Finance Minister Bill English believes the proposal to restructure Solid Energy is a done deal, dismissing concerns that one of the banks is not on board.
On Tuesday the Government revealed it was pumping $25 million cash and extending up to $130m in loans to the troubled mining company.
In return, the banks are being asked to convert $75m - about of fifth of what they are owed - to a type of shares which may never be worth anything.
While the four main New Zealand banks and TSB are believed to be prepared to accept the deal, sources say thatBank of Tokyo-Mitsubishi is holding out, with reports it had threatened legal action.
English said yesterday the Government believed it had reached a deal, with the banks appearing to appreciate that the Crown was prepared to allow Solid Energy to fail if it had to.
"As far as we're concerned we've got a deal. We're past the stage of saying whether we're going to liquidate or negotiate."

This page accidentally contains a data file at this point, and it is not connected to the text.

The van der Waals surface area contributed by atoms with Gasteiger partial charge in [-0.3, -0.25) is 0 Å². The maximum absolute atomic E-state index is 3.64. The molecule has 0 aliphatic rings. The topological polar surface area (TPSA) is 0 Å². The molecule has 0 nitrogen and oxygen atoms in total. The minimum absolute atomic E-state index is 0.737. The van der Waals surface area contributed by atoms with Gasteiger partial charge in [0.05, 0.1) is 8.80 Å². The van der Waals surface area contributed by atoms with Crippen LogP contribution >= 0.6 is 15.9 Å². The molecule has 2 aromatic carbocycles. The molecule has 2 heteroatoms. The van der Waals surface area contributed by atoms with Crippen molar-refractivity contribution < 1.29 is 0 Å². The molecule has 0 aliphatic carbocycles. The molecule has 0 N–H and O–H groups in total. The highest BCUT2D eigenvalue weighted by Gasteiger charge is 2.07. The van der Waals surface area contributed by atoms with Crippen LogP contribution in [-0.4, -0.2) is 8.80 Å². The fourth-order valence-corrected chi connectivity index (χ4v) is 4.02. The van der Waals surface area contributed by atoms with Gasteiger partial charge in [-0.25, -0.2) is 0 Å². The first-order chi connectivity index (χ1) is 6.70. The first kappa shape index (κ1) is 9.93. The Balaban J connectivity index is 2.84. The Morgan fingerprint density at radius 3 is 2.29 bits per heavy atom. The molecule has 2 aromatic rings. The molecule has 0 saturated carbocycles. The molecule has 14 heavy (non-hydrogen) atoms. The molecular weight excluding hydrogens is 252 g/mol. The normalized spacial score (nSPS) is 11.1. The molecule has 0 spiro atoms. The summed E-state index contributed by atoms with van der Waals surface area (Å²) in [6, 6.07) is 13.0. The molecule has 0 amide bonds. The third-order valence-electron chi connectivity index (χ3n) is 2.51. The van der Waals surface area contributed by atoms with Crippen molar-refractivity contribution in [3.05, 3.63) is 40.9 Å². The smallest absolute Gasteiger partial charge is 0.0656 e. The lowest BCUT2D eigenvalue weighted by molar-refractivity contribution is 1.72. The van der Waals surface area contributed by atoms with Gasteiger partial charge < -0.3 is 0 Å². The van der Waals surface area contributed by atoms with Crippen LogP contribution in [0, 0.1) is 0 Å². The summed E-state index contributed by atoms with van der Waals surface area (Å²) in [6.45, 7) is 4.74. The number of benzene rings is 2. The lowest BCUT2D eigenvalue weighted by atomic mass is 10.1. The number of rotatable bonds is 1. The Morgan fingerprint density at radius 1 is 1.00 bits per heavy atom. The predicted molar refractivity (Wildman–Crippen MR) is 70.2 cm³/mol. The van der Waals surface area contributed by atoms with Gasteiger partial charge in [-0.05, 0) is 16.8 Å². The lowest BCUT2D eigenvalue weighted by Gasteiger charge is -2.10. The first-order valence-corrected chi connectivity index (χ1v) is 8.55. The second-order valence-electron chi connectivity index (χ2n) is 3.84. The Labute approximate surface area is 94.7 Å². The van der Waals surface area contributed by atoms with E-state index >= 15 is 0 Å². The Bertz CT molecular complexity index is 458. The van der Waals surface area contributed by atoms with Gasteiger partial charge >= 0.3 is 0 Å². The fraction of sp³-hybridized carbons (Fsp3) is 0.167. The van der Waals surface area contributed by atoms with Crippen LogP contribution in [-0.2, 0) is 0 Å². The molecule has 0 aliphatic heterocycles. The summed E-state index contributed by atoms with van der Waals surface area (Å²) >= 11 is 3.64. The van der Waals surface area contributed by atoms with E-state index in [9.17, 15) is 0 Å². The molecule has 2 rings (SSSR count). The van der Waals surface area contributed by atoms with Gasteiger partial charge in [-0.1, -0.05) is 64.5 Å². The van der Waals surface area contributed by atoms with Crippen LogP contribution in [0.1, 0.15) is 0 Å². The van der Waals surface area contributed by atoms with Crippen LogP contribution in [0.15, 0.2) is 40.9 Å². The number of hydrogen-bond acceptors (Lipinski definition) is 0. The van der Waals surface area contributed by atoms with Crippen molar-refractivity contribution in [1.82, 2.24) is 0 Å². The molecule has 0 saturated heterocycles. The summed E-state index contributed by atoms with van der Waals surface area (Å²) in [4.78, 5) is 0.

While acknowledging that a creditor may have the option of trying to place Solid Energy into receivership, this would be counter-productive, as it would risk all of the money it was owed.
"A bank that's not worried about losing all its money could have the option of pulling the whole thing down.
"They've got pretty powerful incentive not to do that because they want to get some of their money back."
Banks had tended to believe that there was an implicit government guarantee from lending to state-owned enterprises "and that's actually not the case".
While the Government was lending the company a large amount, in return it got security over all of Solid Energy's assets, putting it at the front of the queue for repayment if the company went bust.
- © Fairfax NZ News